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Category archives for Environment

New Years in a Land of Golden Buddhas

Eager to begin the search for the Chinese Cypress trees they’ve come to study, the team must deal with cultural and political detours of many kinds.

Galapagos Popular Pit Stop for Pregnant Whale Sharks

By Gloria Dickie, Turtle Island Restoration Network Intern With 13 major islands and over 100 rocky islets, the Galapagos Islands are a dream destination for many adventurous travelers, but their popularity isn’t limited to the scuba diving crowd. A new study co-authored by Turtle Island’s Conservation Science Director Alex Hearn reveals the Galapagos Islands are…

Primate Discoveries in Northwest Kenya

Even when you’re focused on studying warthogs, you can’t help but make some intriguing observations and discoveries about other animals along the way.

VIDEO: The Colorado River Reaches the Sea and Brings Life to Its Delta

In the list of conservation success stories of 2014, the return of flow to the once-verdant Colorado Delta ranks high. The spring pulse flow made possible by Minute 319, the groundbreaking agreement signed in late 2012 by the US and Mexico, brought the Colorado River to the Sea of Cortez for the first time in…

Top 10 Photos of a Year in America’s Serengeti

These images remind me of the different lenses through which we experience the outdoors and how even long term progress can be captured in a split second.

Collecting Clues to Solve a Volcanic Mystery

After nearly two weeks on its slopes and summit, we are now one step closer to understanding the genesis, evolution, and future of Sangay volcano in Ecuador.

Expedition Lao Team Departs for Field, Stinky Fish Included

Our team of botanists and ecologists has converged. Dr. Phillip Thomas a conifer expert from the Royal Botanical Garden of Edinburgh, Robert Timmons a regional wildlife expert working in the area for decades, University of San Francisco graduate student Robin Hunter and Dr. Coffman and myself make up the visiting team. Our mission is to…

A Think Tank for the Colorado River’s Future

Grand Canyon photo by Brian Richter   Have you ever been in a work meeting or a classroom when you realize that you – and probably everyone else in the room – seemed to be talking at cross purposes and had lost track of the problem you were trying to solve? That’s how many of…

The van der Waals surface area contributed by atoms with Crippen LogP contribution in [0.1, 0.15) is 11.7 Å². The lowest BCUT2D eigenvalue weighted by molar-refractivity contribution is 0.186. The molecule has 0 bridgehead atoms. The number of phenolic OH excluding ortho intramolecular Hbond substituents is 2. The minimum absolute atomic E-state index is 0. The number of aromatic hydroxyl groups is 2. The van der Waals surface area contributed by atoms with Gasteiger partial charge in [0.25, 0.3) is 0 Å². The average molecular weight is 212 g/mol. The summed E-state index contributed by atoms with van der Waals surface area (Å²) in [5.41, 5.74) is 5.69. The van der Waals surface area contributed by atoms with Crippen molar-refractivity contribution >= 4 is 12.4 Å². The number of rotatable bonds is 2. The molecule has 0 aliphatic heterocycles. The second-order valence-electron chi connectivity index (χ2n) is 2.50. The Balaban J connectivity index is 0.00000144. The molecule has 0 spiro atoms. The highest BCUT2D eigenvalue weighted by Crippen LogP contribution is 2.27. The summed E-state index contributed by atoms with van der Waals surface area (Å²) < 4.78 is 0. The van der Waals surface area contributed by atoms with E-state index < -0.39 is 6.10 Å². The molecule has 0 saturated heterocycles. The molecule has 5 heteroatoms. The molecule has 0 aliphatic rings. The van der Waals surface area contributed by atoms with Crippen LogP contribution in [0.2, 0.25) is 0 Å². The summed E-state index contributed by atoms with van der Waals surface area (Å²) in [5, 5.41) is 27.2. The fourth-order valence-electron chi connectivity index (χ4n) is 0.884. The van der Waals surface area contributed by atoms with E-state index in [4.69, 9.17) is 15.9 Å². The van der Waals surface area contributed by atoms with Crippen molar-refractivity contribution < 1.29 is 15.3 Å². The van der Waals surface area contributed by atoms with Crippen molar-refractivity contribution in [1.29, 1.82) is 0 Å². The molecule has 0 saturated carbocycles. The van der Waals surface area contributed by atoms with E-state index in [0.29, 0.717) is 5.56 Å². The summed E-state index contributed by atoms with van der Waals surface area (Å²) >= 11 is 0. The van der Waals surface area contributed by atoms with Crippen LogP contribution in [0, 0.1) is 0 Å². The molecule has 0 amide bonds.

Securing Water for Urban Farms

As most of us know, a great deal of our food travels long distances by planes, trains, trucks and ships before reaching our dinner plates. Even California – the fruit, nut and vegetable bowl of the United States – imports some of its asparagus from Peru, table grapes from Chile, Navel oranges from Australia, and…

C40 Voices: Mark Watts, Executive Director on key elements to a sustainable low carbon city

At the recent ‘Copenhagen – Paris: A roadmap to COP21’ event, C40 Executive Director Mark Watts shared the following remarks. Cities are where the battle to prevent climate change will be won or lost. Indeed, the pattern of development followed by a small number of leading cities will likely determine whether or not it is…

For Orphaned Elephant Calf, Harrowing Rescue Ends in Hope

MASAI MARA, Kenya—One day last October, a mother elephant and her ten-month-old calf were seen playing together on the plains of the Maasai Mara National Reserve when a passing tourist photographed the tranquil scene. Twenty-four hours later, on October 22, the young calf was spotted again—this time standing over her mother’s poisoned carcass, seemingly reluctant…

Mayors Voices: Los Angeles Mayor Eric Garcetti on How Cities Can Help U.S. & China Meet Climate Goals

United States President Barack Obama and Chinese President Xi Jinping recently signed an historic deal setting the groundwork for both countries to make significant strides to halt global climate change*. The deal represents unprecedented collaboration between the two nations on climate, yet the agreement does not outline a comprehensive plan to achieve the agreed-upon reductions…

Obama Gives Bristol Bay Fishermen A Great Christmas Present!

By Carl Safina and Elizabeth Brown Last month, President Obama used his executive power to protect Alaska’s Bristol Bay from future oil and gas drilling. Bristol Bay is a 52,000 square mile area (roughly the size of Florida), north of the Aleutian Islands that the largest surviving salmon populations on Earth swim through on their…

Galápagos Tourism Backfires

A squabble over tourism dollars has escalated into a dire threat to the islands’ renowned Charles Darwin Research Station. Rampant tourism growth without adequate management now endangers scientific conservation work—the very work that helps protect the creatures tourists want to see.

Under-the-Radar Environmental Stories for 2015: The Furtive Five

Between crazy weather, international events, and global agreements, 2014 was a year in which climate change took center stage. Whether it was a catastrophic drought in California, accelerated ice melting in Antarctica, or even record-breaking heat disrupting the Australian Open, the impacts of climate change are being felt around the world—and people are starting to…